Mobile technology is changing the way communication and business are done in the continent and the mobile industry has become a player in recent time social and economic development in the region. Mobile technology now been used to bridge these infrastructural gaps in the region especially in rural areas.
The combination of mobile technology and innovative business models has had a transformational impact on reaching unbanked and rural households and helped widen financial inclusion in the continent. Mobile Networks Operators (MNOS) and financial institutions have introduced several innovative products to extend mobile banking into remote rural locations.
The massive success of M-Pesa in Kenya and East Africa has continuously attracted the focus of many followers of mobile banking in Africa, as such there are more coverage on mobile banking in that region. This article will be discussing mobile banking in west Africa with a focus on Francophone countries.
Mobile Money and Transactions in West Africa
Sub-Saharan Africa has a the fastest growing mobile penetration in the world with internet penetration rate of 26 % and mobile broadband connection of 33 %. The continent is experiencing an increase in digital inclusion as there were 713 million mobile SIM connections in 2016, which is predicted to increase to 942 million in 2020.
West Africa, a region made up of 15 countries is experiencing fast growing mobile technology penetration. With 163 million unique subscribers, comprising around 40% of Sub-Sahara Africa subscribers, the region has a mobile penetration rate exceeding the SSA average.
Technological innovation in the region is slow, with 2G accounting for 90% of mobile connections. For data-only operations 4G networks are being introduced in Ivory Coast, Ghana and Nigeria, but those services are primarily limited to a few major cities as Smartphone usage accounts for only 20% of total connections.
Though more people live in rural area (54 %) in West Africa and their dispersion among vast geographical areas makes the provision of financial services outside of the urban areas both difficult and not cost-effective, mobile banking sector in the region is fast growing. There are now more than 3 times as many mobile money subscribers (92m) as Facebook subscribers and presently 471,000 mobile money agents in west Africa. In a period of 5 years (2011 – 2016).
With a population of approximately 375.9 million people in 2017, GSMA, in their State of Mobile Money in West Africa Report 2016 indicated that West Africa global share of active costumers accounts increased from 1.4 to 38.6 million (6 – 16 %), transaction volumes increased from 32 to 119 million (2 – 9 %) while transaction values increased from $93 million to $3.1 billion (2 – 14 %).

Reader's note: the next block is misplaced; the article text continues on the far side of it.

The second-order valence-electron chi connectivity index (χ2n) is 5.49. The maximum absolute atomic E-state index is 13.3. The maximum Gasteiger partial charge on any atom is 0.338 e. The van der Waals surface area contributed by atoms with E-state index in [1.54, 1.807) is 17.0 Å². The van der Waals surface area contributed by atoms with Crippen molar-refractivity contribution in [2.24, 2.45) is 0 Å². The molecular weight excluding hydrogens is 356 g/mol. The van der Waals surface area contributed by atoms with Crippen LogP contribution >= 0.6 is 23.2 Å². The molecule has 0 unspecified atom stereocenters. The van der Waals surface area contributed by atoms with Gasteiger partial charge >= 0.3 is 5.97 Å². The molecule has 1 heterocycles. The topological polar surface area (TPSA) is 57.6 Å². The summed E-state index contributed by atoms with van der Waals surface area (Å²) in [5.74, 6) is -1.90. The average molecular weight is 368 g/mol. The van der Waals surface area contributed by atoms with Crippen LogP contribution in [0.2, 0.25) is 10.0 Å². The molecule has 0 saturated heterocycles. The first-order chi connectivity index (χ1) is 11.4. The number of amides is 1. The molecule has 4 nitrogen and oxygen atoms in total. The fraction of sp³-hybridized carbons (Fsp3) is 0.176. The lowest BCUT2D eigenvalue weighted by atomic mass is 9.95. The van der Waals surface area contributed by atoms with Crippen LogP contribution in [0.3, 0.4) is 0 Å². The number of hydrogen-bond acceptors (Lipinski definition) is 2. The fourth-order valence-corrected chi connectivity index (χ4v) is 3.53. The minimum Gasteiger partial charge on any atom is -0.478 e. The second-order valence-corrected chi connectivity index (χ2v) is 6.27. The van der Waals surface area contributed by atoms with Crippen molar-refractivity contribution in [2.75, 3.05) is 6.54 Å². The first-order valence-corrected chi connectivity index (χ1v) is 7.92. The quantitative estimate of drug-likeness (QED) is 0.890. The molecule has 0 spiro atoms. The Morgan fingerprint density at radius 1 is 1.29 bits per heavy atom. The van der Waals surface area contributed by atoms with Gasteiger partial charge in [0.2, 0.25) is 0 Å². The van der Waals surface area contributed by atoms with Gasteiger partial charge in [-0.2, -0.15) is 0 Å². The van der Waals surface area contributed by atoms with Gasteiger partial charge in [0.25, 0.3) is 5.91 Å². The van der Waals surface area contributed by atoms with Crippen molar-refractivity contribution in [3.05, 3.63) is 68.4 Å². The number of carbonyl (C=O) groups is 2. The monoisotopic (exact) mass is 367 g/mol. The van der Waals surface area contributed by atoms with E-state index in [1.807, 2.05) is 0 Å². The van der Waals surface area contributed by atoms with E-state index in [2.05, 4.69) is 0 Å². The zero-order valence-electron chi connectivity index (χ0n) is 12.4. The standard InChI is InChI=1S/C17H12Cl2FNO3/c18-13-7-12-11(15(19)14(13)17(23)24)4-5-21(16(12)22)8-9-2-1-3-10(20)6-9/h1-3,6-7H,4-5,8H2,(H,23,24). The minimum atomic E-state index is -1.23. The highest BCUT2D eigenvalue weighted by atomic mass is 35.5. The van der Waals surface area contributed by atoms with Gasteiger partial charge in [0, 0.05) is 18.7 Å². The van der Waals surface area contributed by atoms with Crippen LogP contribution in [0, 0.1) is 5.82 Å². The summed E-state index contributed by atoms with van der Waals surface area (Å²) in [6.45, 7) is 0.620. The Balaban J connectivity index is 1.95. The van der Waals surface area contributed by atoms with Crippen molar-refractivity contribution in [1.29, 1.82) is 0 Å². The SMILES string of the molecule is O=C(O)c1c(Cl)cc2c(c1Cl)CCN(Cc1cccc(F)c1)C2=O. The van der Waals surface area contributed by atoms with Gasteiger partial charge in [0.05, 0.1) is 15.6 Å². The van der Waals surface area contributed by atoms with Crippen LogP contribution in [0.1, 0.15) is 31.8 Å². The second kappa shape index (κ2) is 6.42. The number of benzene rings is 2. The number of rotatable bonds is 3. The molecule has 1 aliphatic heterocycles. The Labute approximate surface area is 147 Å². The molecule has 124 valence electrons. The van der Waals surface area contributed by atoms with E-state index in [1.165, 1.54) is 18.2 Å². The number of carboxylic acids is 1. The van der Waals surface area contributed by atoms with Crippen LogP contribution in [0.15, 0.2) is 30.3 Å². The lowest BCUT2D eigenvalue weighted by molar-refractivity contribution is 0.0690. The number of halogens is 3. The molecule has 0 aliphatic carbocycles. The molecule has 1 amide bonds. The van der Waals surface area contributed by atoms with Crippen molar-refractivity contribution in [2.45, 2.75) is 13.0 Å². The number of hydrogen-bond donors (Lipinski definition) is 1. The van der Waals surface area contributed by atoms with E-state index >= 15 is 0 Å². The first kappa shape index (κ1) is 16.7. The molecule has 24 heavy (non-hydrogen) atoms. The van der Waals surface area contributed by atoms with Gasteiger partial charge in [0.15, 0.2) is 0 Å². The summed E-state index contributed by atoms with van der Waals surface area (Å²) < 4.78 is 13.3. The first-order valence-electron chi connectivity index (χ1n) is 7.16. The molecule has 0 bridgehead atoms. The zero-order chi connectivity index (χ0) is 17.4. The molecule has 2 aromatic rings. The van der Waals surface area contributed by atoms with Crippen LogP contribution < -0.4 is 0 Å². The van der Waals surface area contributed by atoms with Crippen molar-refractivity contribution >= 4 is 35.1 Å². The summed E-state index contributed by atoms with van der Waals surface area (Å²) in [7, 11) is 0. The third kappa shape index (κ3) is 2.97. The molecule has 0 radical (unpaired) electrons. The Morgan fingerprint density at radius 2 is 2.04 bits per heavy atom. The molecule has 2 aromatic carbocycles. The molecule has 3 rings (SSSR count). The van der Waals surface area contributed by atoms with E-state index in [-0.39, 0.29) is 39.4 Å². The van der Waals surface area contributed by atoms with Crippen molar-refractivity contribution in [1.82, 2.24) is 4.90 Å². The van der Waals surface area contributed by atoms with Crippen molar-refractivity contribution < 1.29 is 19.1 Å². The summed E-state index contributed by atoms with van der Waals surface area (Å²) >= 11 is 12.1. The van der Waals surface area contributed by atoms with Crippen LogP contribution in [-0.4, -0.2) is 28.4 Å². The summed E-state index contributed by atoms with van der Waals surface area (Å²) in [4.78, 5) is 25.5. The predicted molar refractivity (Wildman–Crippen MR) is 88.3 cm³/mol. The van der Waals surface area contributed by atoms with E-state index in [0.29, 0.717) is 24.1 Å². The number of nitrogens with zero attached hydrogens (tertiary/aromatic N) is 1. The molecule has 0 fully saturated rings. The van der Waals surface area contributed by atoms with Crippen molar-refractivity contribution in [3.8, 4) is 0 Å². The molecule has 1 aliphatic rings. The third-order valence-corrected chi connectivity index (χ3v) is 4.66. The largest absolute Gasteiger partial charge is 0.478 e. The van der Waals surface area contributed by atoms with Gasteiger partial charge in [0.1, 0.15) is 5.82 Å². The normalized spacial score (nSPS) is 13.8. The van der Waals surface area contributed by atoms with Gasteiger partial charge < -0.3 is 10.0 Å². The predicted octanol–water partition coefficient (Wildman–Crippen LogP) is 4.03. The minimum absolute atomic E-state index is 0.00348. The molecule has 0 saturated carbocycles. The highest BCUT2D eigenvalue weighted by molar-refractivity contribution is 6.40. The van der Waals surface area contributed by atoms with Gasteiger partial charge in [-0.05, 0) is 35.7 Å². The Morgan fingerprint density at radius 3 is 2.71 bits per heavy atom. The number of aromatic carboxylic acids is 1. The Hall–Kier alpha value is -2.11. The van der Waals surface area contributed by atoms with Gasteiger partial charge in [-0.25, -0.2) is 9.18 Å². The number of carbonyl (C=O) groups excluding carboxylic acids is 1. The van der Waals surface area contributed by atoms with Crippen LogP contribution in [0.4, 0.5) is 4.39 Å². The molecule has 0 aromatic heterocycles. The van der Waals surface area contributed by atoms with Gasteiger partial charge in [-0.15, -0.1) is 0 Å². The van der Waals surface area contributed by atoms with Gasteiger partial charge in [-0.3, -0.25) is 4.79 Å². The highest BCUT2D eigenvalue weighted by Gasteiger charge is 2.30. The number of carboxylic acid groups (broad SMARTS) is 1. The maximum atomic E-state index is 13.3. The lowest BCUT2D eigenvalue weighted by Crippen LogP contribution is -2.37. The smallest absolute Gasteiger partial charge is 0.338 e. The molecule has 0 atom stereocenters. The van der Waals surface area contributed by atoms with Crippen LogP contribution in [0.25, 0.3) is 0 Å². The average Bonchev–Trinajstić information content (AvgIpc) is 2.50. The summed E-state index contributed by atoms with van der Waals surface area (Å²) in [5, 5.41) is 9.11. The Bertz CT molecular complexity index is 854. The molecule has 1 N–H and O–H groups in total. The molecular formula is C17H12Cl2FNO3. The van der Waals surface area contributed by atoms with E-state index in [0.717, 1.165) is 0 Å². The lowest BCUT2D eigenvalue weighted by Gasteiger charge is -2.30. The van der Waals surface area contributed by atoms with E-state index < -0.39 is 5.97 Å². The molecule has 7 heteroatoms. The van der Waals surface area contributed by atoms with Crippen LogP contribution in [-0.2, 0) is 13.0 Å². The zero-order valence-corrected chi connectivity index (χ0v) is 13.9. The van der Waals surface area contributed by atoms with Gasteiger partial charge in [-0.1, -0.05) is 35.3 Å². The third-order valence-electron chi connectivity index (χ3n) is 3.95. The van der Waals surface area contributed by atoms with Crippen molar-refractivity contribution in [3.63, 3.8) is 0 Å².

The region makes up one-third of all active accounts in sub-Saharan Africa today, compared to less than 10% five years ago. Also the number of live mobile money services has more than doubled in the last five years from 25 services in 11 countries to 57 services in more than 15 countries. Governments in the countries are promoting the use of mobile technology to provide banking services of the unbanked populace as 13 countries out of the 15 countries already have enabling regulation allowing both banks and non-banks to offer mobile money.
Though, mobile money in the region is still dominated by basic use care as three-quarter of transactions are airtime top-ups and domestic Phone-to-phone transfer respectively: Airtime top-ups were 68.2 % by volume of transaction and 77% by value while domestic Phone-to-phone transfer was 25.2 % by volume and 6.6 % by value.
International Remittance (IR) Dominance
East Africa has the far more mobile money account than west Africa. Mobile banking is widely used in east Africa while it is still in the growth stage in West Africa. As of June 2012, there were 81.8 million mobile money customers, of which almost 57 million were in sub‑Saharan Africa, of which East Africa had 48.5 million registered users and 9.7 million active accounts (compared to West Africa’s 7.8 million registered users and 720,000 active accounts).
In East Africa countries of Uganda, Kenya and Tanzania, there are more mobile money accounts than bank accounts, and more than 40% of their adult population have mobile money accounts compared to only Ghana in West Africa (The African Report. No. 94., 2017). This does not reflect in IR transaction when compared with West Africa which comfortably dominate in the sector.
GSMA in their 2016 State of Mobile Money in West Africa reported that West Africa has 23 live IR corridor connecting 10 countries and 4 out of 10 global services with the highest IR transaction value are in West Africa. Despite these impressive stats, IR transaction in the region both in volume and value lags far behind airtime top-ups and domestic Phone-to-phone transfer transactions.